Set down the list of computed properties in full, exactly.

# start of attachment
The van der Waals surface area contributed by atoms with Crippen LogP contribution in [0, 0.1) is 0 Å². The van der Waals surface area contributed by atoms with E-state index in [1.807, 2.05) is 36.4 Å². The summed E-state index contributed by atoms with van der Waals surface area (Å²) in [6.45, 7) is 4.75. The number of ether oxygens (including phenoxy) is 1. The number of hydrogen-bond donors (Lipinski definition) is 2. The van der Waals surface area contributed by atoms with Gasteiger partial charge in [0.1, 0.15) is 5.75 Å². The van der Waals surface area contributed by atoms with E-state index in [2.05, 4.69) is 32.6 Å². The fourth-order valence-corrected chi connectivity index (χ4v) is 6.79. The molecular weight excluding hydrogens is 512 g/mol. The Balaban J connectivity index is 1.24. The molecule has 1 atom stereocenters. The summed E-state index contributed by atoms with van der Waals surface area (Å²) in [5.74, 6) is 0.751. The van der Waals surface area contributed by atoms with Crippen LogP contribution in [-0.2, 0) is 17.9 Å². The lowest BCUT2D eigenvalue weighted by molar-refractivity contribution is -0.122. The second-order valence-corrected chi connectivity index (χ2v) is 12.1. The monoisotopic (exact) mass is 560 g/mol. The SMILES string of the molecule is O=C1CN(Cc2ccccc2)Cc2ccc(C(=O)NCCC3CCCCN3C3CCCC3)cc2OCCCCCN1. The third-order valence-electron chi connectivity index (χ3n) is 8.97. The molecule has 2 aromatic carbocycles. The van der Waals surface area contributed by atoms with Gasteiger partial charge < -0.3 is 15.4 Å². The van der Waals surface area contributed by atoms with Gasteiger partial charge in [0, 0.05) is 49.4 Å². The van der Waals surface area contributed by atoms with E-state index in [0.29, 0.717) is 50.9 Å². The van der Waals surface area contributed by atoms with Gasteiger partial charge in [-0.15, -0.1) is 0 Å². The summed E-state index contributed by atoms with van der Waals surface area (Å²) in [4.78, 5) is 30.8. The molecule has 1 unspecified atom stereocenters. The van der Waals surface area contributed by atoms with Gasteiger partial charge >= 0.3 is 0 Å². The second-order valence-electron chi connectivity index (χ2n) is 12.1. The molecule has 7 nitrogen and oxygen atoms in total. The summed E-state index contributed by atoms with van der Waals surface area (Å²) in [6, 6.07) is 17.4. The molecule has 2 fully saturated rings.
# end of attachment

The van der Waals surface area contributed by atoms with Crippen LogP contribution in [0, 0.1) is 0 Å². The van der Waals surface area contributed by atoms with E-state index in [1.807, 2.05) is 36.4 Å². The summed E-state index contributed by atoms with van der Waals surface area (Å²) in [6.45, 7) is 4.75. The number of ether oxygens (including phenoxy) is 1. The number of hydrogen-bond donors (Lipinski definition) is 2. The van der Waals surface area contributed by atoms with Gasteiger partial charge in [0.1, 0.15) is 5.75 Å². The van der Waals surface area contributed by atoms with E-state index in [2.05, 4.69) is 32.6 Å². The fourth-order valence-corrected chi connectivity index (χ4v) is 6.79. The molecular weight excluding hydrogens is 512 g/mol. The Balaban J connectivity index is 1.24. The molecule has 1 atom stereocenters. The summed E-state index contributed by atoms with van der Waals surface area (Å²) in [5.74, 6) is 0.751. The van der Waals surface area contributed by atoms with Crippen LogP contribution in [-0.2, 0) is 17.9 Å². The lowest BCUT2D eigenvalue weighted by molar-refractivity contribution is -0.122. The second-order valence-corrected chi connectivity index (χ2v) is 12.1. The monoisotopic (exact) mass is 560 g/mol. The SMILES string of the molecule is O=C1CN(Cc2ccccc2)Cc2ccc(C(=O)NCCC3CCCCN3C3CCCC3)cc2OCCCCCN1. The third-order valence-electron chi connectivity index (χ3n) is 8.97. The molecule has 2 aromatic carbocycles. The van der Waals surface area contributed by atoms with Gasteiger partial charge < -0.3 is 15.4 Å². The van der Waals surface area contributed by atoms with Gasteiger partial charge in [0, 0.05) is 49.4 Å². The van der Waals surface area contributed by atoms with E-state index in [0.29, 0.717) is 50.9 Å². The van der Waals surface area contributed by atoms with Gasteiger partial charge in [-0.15, -0.1) is 0 Å². The summed E-state index contributed by atoms with van der Waals surface area (Å²) in [4.78, 5) is 30.8. The molecule has 1 unspecified atom stereocenters. The van der Waals surface area contributed by atoms with Gasteiger partial charge >= 0.3 is 0 Å². The second-order valence-electron chi connectivity index (χ2n) is 12.1. The molecule has 7 nitrogen and oxygen atoms in total. The summed E-state index contributed by atoms with van der Waals surface area (Å²) in [6, 6.07) is 17.4. The molecule has 2 fully saturated rings.